Most of us wouldn’t mind looking and feeling a bit younger than our chronological age. But many of us don’t realize there are science-backed ways to keep your body young, inside and out—and in some cases, even reverse the signs of aging—that you can start doing today, right where you are. These are five anti-aging secrets that experts use themselves. Read on to find out more—and to ensure your health and the health of others, don’t miss these Sure Signs You’ve Already Had COVID.
Sleep is when the entire body cleans and recharges its systems, from the brain to the skin to immunity. Not getting enough can make you age faster. “Insufficient or poor sleep puts us at risk of premature aging, traffic accidents, and medical problems, ranging from depression to diabetes and heart disease,” said researchers at Columbia University. “Sleep is probably my No. 1 anti-aging tip,” nurse practitioner and skincare expert Nancy Pellegrino recently told Yahoo Life. How much is enough? Seven to nine hours of quality sleep a night, say those who should know, including the National Sleep Foundation.
Resistance training is key to preserving bone density and lean muscle mass, both of which decline with age. This can be done with free weights, machines or your own body weight. Case in point: Dr. Stuart McGill, professor emeritus in spine biomechanics at the University of Waterloo. He’s in his 60s, has a hip replacement, and studies the best ways to exercise to stave off the effects of aging. He shares that he doesn’t pump iron; he does strength-training exercises such as pushing, pulling, lunging, lifting, lowering and carrying. For pulling, he bought a TRX strap set. For pushing, he does standing press exercises.
Vitamin D is crucial for bone health—it helps bone absorb calcium. If you don’t get enough, you could be setting yourself up for osteoporosis, a disease in which bones lose density and become more prone to breakage. Plus: “Vitamin D — which acts as a hormone in your body—has a positive effect on the immune system and may even help offset some age-related immunity issues,” said Alan Mensch, MD, of Northwell Health’s Plainview and Syosset Hospitals in New York. Dr. Anthony Fauci, the nation’s top infectious-disease expert, says he takes a vitamin D supplement daily.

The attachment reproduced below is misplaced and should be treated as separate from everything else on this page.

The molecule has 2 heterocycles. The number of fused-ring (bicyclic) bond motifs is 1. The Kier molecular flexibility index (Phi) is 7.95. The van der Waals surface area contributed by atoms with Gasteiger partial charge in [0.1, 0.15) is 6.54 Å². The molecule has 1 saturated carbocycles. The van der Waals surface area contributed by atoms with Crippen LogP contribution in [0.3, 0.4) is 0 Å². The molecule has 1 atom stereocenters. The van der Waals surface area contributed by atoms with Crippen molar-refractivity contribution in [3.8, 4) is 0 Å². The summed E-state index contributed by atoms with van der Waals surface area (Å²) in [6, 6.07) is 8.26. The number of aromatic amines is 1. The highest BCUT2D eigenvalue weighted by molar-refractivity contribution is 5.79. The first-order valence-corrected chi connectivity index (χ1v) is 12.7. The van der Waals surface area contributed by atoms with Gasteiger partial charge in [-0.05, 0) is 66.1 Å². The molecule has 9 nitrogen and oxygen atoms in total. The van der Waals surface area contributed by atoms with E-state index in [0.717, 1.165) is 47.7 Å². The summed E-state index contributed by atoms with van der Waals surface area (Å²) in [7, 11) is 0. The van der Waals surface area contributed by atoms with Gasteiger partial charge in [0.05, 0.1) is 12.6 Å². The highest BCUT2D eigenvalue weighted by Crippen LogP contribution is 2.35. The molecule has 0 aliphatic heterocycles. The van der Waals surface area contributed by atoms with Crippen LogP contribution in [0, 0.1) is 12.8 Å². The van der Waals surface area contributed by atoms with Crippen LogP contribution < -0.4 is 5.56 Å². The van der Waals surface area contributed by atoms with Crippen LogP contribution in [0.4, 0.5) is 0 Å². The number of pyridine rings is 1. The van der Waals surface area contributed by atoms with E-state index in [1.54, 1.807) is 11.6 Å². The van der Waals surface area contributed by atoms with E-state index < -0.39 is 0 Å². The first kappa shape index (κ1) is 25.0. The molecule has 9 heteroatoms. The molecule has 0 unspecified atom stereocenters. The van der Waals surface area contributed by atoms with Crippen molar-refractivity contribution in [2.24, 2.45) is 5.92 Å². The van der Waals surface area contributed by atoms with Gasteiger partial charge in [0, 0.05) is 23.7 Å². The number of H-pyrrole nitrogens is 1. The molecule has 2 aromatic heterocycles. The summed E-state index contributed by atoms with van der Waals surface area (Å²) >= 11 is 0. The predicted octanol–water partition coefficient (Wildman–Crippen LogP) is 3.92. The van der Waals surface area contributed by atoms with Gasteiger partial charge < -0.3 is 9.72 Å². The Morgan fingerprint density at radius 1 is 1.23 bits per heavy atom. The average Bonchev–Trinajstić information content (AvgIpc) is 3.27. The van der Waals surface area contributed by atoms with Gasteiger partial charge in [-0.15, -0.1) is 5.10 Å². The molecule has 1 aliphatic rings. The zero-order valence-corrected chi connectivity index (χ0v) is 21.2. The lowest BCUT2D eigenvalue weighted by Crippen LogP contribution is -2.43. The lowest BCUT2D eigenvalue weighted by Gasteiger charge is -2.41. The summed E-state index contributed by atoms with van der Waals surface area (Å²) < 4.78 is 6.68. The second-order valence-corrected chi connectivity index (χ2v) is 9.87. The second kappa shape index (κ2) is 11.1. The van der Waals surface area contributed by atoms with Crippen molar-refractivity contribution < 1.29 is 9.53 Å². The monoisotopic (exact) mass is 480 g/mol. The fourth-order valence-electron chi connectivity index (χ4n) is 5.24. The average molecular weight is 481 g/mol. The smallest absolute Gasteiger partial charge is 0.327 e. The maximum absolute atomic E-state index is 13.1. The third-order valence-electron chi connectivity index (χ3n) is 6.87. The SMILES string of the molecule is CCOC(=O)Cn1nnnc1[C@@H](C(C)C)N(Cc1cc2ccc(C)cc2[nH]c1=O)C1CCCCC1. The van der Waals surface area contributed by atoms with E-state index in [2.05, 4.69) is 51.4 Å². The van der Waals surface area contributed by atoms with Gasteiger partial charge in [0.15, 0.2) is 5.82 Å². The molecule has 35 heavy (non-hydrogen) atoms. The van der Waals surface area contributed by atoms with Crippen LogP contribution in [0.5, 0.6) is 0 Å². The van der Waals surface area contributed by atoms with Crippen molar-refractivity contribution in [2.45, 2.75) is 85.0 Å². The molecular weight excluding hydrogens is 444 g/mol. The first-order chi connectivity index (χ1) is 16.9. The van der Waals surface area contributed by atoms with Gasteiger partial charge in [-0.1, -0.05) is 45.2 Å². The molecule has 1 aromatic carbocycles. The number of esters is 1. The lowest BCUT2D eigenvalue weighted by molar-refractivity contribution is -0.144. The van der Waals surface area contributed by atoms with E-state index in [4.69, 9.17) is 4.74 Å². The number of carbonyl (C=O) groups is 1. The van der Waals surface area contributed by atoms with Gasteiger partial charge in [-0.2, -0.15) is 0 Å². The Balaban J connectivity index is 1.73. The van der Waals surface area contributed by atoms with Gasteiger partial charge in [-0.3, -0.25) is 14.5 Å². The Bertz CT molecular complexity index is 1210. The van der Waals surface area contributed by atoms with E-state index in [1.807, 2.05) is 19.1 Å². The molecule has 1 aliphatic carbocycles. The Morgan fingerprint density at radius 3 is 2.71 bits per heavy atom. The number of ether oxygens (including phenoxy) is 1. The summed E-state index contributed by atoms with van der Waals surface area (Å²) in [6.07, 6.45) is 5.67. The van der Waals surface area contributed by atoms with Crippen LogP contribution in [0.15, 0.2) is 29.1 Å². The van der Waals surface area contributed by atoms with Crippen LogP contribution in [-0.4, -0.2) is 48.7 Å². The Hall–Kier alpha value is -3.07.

When consumed in excess, sugar binds to collagen and elastin, two proteins in our skin that keep it looking firm and young. This creates advanced glycation end products (or AGEs), which damage collagen and elastin and actually prevent the body from repairing them. “Doughnuts are not the key to the fountain of youth,” said Mona Gohara, MD, a dermatologist and associate clinical professor of dermatology at Yale School of Medicine. “Skin is an organ. As such, we should eat for our skin, as we do for our heart and brain.” Your move: Reduce your consumption of added sugar. The most common sources: Sugar-sweetened drinks and processed foods. Focus your diet on fruits and vegetables and lean proteins.
Physical activity can make you look younger—and turn back the clock under the hood. “Findings from a few studies suggest that moderate exercise can improve circulation and boost the immune system,” says the American Academy of Dermatology. “This, in turn, may give the skin a more youthful appearance.”
A recent study published in the journal Cell Metabolism found that high-intensity interval training (HIIT) can reverse the aging of cells and muscles in older people. “Based on everything we know, there’s no substitute for these exercise programs when it comes to delaying the aging process,” says Sreekumaran Nair, MD, the study’s lead author. “These things we are seeing cannot be done by any medicine.
“We encourage everyone to exercise regularly, but the take-home message for aging adults that supervised high-intensity training is probably best, because, both metabolically and at the molecular level, it confers the most benefits.” And to get through this pandemic at your healthiest, don’t miss these 35 Places You’re Most Likely to Catch COVID.